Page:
art exhibitions, Poetry

Have you heard about Crazy Jane?

Last night I slept on the mountain - a small oil painting by Eoin Mac Lochlainn for the Crazy Jane exhibition in the Hamilton Gallery , Sligo

As part of the annual Yeats Day celebrations this year, the Hamilton Gallery in Sligo have organised an exhibition of small works by over 90 contemporary artists who based their artworks on Crazy Jane, that strange character that appears in a couple of poems by William Butler Yeats.

This is the third and final iteration of the gallery’s Annual Invited Artists’ exhibition and it was opened on Tuesday by Professor Seán Golden.

My contribution is seen above, entitled: “Last night I lay on the mountain…”  Oh, sometimes I just feel like going up to the mountains and staying there until it’s all sorted out…  But, as I say, there are all sorts of good works in the show this year, as you can see from Emma Stroude’s photograph below (thanks for posting Emma).

installation shot by Emma Stroude

By the way,  have you checked out the Concerning the Other facebook page recently?  It’s really interesting to see how ten contemporary artists are responding to all the changes that are going on around us these days.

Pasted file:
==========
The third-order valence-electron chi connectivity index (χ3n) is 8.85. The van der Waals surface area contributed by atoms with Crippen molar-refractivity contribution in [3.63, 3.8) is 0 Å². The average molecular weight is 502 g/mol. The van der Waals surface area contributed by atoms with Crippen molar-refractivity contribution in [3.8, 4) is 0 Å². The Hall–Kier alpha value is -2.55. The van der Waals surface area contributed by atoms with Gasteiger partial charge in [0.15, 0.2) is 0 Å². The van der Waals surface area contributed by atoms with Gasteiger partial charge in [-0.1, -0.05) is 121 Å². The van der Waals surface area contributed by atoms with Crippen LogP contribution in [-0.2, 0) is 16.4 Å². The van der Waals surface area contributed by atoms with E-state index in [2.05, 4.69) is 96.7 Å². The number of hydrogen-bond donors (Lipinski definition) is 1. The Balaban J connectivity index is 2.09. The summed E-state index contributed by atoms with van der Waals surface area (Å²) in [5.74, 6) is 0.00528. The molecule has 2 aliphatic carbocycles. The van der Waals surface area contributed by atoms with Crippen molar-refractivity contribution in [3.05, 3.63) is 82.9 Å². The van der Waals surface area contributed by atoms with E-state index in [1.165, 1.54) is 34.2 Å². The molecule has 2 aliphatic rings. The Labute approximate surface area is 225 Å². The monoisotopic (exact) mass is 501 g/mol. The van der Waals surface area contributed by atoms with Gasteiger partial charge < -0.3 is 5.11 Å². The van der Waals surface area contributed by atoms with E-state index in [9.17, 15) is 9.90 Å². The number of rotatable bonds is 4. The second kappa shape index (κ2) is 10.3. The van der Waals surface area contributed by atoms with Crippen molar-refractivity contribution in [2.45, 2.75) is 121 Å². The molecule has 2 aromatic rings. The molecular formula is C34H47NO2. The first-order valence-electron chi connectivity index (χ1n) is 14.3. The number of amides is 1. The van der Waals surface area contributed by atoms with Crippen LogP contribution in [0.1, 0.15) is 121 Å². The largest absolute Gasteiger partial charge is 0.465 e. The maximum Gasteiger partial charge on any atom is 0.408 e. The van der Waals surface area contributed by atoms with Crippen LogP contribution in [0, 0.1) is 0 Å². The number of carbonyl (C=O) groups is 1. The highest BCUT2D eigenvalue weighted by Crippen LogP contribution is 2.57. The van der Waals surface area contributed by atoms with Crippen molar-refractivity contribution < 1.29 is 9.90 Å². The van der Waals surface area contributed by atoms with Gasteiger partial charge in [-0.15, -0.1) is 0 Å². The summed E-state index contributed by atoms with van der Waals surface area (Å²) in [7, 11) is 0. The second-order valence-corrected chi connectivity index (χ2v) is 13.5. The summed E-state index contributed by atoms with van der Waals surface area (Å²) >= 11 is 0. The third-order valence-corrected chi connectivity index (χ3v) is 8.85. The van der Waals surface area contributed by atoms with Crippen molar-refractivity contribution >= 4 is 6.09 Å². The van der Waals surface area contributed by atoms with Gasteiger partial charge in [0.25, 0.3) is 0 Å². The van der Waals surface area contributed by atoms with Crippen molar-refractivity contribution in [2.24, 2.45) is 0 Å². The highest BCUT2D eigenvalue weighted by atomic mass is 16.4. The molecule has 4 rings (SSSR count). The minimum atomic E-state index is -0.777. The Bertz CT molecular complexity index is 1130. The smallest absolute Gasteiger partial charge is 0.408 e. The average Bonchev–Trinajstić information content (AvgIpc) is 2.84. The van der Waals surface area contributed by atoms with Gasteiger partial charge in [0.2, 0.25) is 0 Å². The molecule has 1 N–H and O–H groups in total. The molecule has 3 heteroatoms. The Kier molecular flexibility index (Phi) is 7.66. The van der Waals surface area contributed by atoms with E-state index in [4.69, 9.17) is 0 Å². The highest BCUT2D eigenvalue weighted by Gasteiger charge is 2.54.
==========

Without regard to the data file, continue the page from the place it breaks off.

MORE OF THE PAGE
https://www.facebook.com/ConcerningtheOther/

http://www.oliviercornetgallery.com/

http://www.eoinmaclochlainn.com/

https://hamiltongallery.ie/

And of course, your comments are always welcome here – poetic or otherwise!

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10 thoughts on “Have you heard about Crazy Jane?

  1. There’s something a bit absurd about “micro-canvasses,” to coin a word. They tend to pixelate in the panoramic view. How to get around this problem of presentation? I don’t know.

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    1. Well I dunno, the overall view might make the individual canvases look a bit insignificant, but you can still go up close and study each piece separately. From the gallerist’s point of view, I suppose that it’d be great to show (and sell) big canvases all the time but it’s easier to sell smaller pieces. From the artist’s point of view, it’s interesting for a change to make the small intimate pieces – and it’s nice to be showing alongside allsorts of ‘famous’ and less famous artists.

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      1. I remember the 1970 – 71 movie: “Our Agony Is Our Triumph.” And seeing the Ben Shahn painting of two corpses (like rats) in a wagon. A Guthrie song? The era is right.

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